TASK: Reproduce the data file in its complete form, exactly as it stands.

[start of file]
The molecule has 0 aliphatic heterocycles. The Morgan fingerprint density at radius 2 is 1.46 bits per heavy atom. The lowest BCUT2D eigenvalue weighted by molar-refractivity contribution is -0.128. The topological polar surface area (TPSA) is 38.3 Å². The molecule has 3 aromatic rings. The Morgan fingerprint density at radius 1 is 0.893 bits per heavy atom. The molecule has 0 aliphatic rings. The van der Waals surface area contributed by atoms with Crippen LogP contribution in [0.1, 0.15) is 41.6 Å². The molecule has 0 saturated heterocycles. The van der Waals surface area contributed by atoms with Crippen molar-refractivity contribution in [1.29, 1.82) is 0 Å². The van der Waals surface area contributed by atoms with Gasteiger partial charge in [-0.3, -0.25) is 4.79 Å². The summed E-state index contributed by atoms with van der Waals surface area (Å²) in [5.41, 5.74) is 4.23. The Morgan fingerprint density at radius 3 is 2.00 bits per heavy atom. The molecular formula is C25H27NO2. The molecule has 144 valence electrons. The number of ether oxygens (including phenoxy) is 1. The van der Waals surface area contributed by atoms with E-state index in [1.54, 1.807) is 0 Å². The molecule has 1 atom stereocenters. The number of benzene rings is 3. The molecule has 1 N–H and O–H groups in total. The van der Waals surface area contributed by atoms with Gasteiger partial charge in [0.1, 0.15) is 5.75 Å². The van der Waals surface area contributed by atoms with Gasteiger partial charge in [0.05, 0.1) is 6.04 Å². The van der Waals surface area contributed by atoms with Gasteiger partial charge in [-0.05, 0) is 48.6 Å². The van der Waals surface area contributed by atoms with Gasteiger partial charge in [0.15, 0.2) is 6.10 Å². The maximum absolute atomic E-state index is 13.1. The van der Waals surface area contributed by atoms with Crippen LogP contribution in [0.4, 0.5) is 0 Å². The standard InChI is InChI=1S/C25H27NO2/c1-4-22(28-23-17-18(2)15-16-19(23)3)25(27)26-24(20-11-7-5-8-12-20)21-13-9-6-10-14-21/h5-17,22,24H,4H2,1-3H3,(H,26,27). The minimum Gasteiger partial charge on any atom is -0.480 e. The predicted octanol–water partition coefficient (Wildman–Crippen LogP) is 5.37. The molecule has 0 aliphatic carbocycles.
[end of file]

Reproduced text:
The molecule has 0 aliphatic heterocycles. The Morgan fingerprint density at radius 2 is 1.46 bits per heavy atom. The lowest BCUT2D eigenvalue weighted by molar-refractivity contribution is -0.128. The topological polar surface area (TPSA) is 38.3 Å². The molecule has 3 aromatic rings. The Morgan fingerprint density at radius 1 is 0.893 bits per heavy atom. The molecule has 0 aliphatic rings. The van der Waals surface area contributed by atoms with Crippen LogP contribution in [0.1, 0.15) is 41.6 Å². The molecule has 0 saturated heterocycles. The van der Waals surface area contributed by atoms with Crippen molar-refractivity contribution in [1.29, 1.82) is 0 Å². The van der Waals surface area contributed by atoms with Gasteiger partial charge in [-0.3, -0.25) is 4.79 Å². The summed E-state index contributed by atoms with van der Waals surface area (Å²) in [5.41, 5.74) is 4.23. The Morgan fingerprint density at radius 3 is 2.00 bits per heavy atom. The molecular formula is C25H27NO2. The molecule has 144 valence electrons. The number of ether oxygens (including phenoxy) is 1. The van der Waals surface area contributed by atoms with E-state index in [1.54, 1.807) is 0 Å². The molecule has 1 atom stereocenters. The number of benzene rings is 3. The molecule has 1 N–H and O–H groups in total. The van der Waals surface area contributed by atoms with Gasteiger partial charge in [0.1, 0.15) is 5.75 Å². The van der Waals surface area contributed by atoms with Gasteiger partial charge in [0.05, 0.1) is 6.04 Å². The van der Waals surface area contributed by atoms with Gasteiger partial charge in [-0.05, 0) is 48.6 Å². The van der Waals surface area contributed by atoms with Gasteiger partial charge in [0.15, 0.2) is 6.10 Å². The maximum absolute atomic E-state index is 13.1. The van der Waals surface area contributed by atoms with Crippen LogP contribution in [0.4, 0.5) is 0 Å². The standard InChI is InChI=1S/C25H27NO2/c1-4-22(28-23-17-18(2)15-16-19(23)3)25(27)26-24(20-11-7-5-8-12-20)21-13-9-6-10-14-21/h5-17,22,24H,4H2,1-3H3,(H,26,27). The minimum Gasteiger partial charge on any atom is -0.480 e. The predicted octanol–water partition coefficient (Wildman–Crippen LogP) is 5.37. The molecule has 0 aliphatic carbocycles.